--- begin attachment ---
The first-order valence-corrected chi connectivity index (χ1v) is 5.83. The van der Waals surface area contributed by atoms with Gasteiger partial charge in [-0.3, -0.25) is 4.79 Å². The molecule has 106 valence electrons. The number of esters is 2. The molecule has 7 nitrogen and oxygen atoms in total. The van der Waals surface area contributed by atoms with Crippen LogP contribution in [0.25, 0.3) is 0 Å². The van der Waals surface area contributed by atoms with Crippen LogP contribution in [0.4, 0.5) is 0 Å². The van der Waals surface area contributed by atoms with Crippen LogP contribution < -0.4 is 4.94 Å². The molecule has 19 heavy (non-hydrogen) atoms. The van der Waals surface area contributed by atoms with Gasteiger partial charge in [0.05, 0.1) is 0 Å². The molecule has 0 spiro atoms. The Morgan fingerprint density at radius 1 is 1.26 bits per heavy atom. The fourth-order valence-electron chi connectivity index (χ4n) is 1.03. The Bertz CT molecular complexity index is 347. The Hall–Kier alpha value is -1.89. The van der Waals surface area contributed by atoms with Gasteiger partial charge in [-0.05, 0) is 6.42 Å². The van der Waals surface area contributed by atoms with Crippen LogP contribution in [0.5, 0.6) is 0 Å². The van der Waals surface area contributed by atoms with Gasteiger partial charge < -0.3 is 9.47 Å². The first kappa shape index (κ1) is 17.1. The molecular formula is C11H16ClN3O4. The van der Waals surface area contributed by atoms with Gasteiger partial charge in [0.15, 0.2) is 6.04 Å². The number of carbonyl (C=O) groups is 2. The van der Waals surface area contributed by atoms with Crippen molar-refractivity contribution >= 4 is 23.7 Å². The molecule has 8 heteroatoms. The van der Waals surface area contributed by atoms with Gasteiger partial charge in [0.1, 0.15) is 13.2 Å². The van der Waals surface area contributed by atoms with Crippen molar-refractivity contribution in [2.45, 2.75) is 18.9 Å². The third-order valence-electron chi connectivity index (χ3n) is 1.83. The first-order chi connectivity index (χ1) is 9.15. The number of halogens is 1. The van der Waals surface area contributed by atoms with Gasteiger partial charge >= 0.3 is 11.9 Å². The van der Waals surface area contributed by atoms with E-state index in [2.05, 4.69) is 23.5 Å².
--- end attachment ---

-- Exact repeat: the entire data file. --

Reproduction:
The first-order valence-corrected chi connectivity index (χ1v) is 5.83. The van der Waals surface area contributed by atoms with Gasteiger partial charge in [-0.3, -0.25) is 4.79 Å². The molecule has 106 valence electrons. The number of esters is 2. The molecule has 7 nitrogen and oxygen atoms in total. The van der Waals surface area contributed by atoms with Crippen LogP contribution in [0.25, 0.3) is 0 Å². The van der Waals surface area contributed by atoms with Crippen LogP contribution in [0.4, 0.5) is 0 Å². The van der Waals surface area contributed by atoms with Crippen LogP contribution < -0.4 is 4.94 Å². The molecule has 19 heavy (non-hydrogen) atoms. The van der Waals surface area contributed by atoms with Gasteiger partial charge in [0.05, 0.1) is 0 Å². The molecule has 0 spiro atoms. The Morgan fingerprint density at radius 1 is 1.26 bits per heavy atom. The fourth-order valence-electron chi connectivity index (χ4n) is 1.03. The Bertz CT molecular complexity index is 347. The Hall–Kier alpha value is -1.89. The van der Waals surface area contributed by atoms with Gasteiger partial charge in [-0.05, 0) is 6.42 Å². The van der Waals surface area contributed by atoms with Crippen LogP contribution in [0.5, 0.6) is 0 Å². The van der Waals surface area contributed by atoms with Gasteiger partial charge < -0.3 is 9.47 Å². The first kappa shape index (κ1) is 17.1. The molecular formula is C11H16ClN3O4. The van der Waals surface area contributed by atoms with Gasteiger partial charge in [0.15, 0.2) is 6.04 Å². The number of carbonyl (C=O) groups is 2. The van der Waals surface area contributed by atoms with Crippen molar-refractivity contribution >= 4 is 23.7 Å². The molecule has 8 heteroatoms. The van der Waals surface area contributed by atoms with Gasteiger partial charge in [0.1, 0.15) is 13.2 Å². The van der Waals surface area contributed by atoms with Crippen molar-refractivity contribution in [2.45, 2.75) is 18.9 Å². The third-order valence-electron chi connectivity index (χ3n) is 1.83. The first-order chi connectivity index (χ1) is 9.15. The number of halogens is 1. The van der Waals surface area contributed by atoms with Gasteiger partial charge >= 0.3 is 11.9 Å². The van der Waals surface area contributed by atoms with E-state index in [2.05, 4.69) is 23.5 Å².